The next identifiable king of the Trinovantes, known from numismatic evidence, was Addedomarus, who took power ca. 20-15 BC, and moved the tribe's capital to Camulodunum. For a brief period ca. 10 BC Tasciovanus of the Catuvellauni issued coins from Camulodunum, suggesting that he conquered the Trinovantes, but he was soon forced to withdraw, perhaps as a result of pressure from the Romans, as his later coins no longer bear the mark "Rex", and Addedomarus was restored. Addedomarus was briefly succeeded by his son Dubnovellaunus c. 10–5 BC, but a few years later the tribe was finally conquered by either Tasciovanus or his son Cunobelinus.

    The Trinovantes reappear in history when they participated in Boudicca's revolt against the Roman Empire in 60 AD. Their name was given to one of the civitates of Roman Britain.

    Their name, reshaped as Troi-novantes to mean "New Troy", is the source of Geoffrey of Monmouth's claim that Celtic Britain was settled by Brutus and other refugees from the Trojan War.
     
  11. Sep 14, 2005 #10

    wolram

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    The first battles.
    http://www.athenapub.com/caesar1.htm

    Finally, on August 26, 55 BC, two Roman Legions (about 10,000 soldiers) under Caesar's personal command crossed the channel in a group of transport ships leaving from Portus Itius (today's Boulogne). By the next morning (August 27), as Caesar reports, the Roman ships were just off the chalky cliffs of Dover, whose upper banks were lined with British warriors prepared to do battle. The Romans therefore sailed several miles further northeast up the coastline and landed on the flat, pebbly shore around Deal.

    The Britons met the legionaries at the beach with a large force, including warriors in horse-drawn chariots, an antiquated fighting method not used by the Roman military. After an initial skirmish, the British war leaders sought a truce, and handed over hostages.
     
    Last edited: Sep 14, 2005
  12. Sep 14, 2005 #11

    EnumaElish

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    How is it that the Channel didn't stop the Romans but it stopped Napoleon and later, the Nazis?
     
  13. Sep 14, 2005 #12

    wolram

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    Napoleon was unlucky a storm drove his ships out of position, if i remember
    correctly.
    Before the Nazis could invade England they needed air supremacy, they didn't
    get it.
     
  14. Sep 14, 2005 #13

    Astronuc

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    Mendip, just south of Bristol and Bath in Somerset, is not quite Cornwall, but it is more or less the beginning of the Cornish peninsula.
     
    Last edited: Sep 14, 2005
  15. Sep 14, 2005 #14

    wolram

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    http://en.wikipedia.org/wiki/Phoenicia#Phoenician_Merchantry

    From elsewhere they got many other materials, perhaps the most important being tin from Spain and from Cornwall in Britain, that together with copper (from Cyprus) was used to make bronze. Trade routes from Asia converged on the Phoenician coast as well, enabling the Phoenicians to govern trade between Mesopotamia on the one side, and Egypt and Arabia on the other.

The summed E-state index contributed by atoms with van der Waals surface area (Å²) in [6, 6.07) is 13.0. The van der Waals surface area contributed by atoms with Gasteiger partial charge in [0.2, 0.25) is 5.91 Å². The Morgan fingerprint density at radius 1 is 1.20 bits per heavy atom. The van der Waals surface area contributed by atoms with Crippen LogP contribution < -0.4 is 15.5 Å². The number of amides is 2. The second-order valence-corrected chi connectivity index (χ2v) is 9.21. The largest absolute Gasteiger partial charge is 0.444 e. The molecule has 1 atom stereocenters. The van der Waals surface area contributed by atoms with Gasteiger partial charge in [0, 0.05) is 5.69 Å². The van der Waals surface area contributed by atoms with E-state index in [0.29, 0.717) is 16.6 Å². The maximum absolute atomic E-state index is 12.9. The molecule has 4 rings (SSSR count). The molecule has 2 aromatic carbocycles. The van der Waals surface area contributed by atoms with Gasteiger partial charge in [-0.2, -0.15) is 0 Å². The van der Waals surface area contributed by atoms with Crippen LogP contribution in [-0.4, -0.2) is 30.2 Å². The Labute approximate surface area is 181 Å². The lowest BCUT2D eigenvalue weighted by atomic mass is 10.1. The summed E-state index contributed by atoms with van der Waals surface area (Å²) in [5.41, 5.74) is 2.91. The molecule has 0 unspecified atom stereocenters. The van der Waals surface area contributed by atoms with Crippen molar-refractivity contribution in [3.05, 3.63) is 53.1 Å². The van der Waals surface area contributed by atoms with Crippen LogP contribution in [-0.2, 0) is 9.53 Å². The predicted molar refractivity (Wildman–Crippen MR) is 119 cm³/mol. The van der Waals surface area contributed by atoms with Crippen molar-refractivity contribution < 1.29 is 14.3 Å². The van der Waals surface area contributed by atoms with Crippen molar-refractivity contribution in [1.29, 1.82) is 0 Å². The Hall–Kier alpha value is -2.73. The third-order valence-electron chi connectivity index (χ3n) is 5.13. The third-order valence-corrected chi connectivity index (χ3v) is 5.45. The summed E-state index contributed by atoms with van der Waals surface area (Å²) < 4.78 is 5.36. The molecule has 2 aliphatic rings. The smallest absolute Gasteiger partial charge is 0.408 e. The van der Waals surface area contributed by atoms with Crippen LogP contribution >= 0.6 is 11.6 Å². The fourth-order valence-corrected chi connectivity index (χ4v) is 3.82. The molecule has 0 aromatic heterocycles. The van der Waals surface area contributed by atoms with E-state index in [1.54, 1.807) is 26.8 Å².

I didn't realise tin mining in Cornwall went as back as this. I havn't found
    mention of the Romans mining there yet.
     
    Last edited: Sep 14, 2005
  16. Sep 14, 2005 #15

    wolram

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    In the wooded terrain north of the River Thames, Cassivellaunus adopted scorched-earth, guerrilla-warfare methods, destroying local food sources and using chariots to harrass the Roman legions. But neighboring tribes who resented the domination by Cassivellaunus, including the Trinovantes and their allies the Cenimagni, Segontiaci, Ancalites, Bibroci and Cassi (the latter five tribes, known to us only through Caesar's account) then went over to the Romans.

    Caesar thus learned from native informants the location of the secret stronghold of Cassivellaunus, probably the hill fort at Wheathampstead, located on the west bank of the River Lea, near St. Albans. Even as the Roman army under Caesar were massing outside his fort's gates, however, Cassivellaunus made the bold move of ordering his allies in Kent to attack the Roman beach camp at Deal. This attack failed, and Cassivellaunus then gave up. Yet the terms of surrender he negotiated with the Romans seem to have been moderate, as Caesar had learned of mounting problems back in Gaul, and wanted to return there. The Roman legions left Britain in early September, 54 BC. They were not to return again for 97 years, when the Claudian invasion of AD 43 began the active Roman conquest of Britain. Caesar's two expeditions, meanwhile, provided basic information on the terrain, inhabitants, and political, economic and military customs of Britain, our only direct historical record for that time period.
     
  17. Sep 14, 2005 #16

    wolram

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  18. Sep 14, 2005 #17

    Astronuc

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  19. Sep 14, 2005 #18

    EnumaElish

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    Maybe the French and the Germans are people with an extreme fear of drowning? Both Napoleon and the Nazis never made it across some river in Russia, either. :smile:
     
  20. Sep 14, 2005 #19

    wolram

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  21. Sep 14, 2005 #20

    wolram

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    :rofl: May be we shouldn't compare military prowess with natural barriers.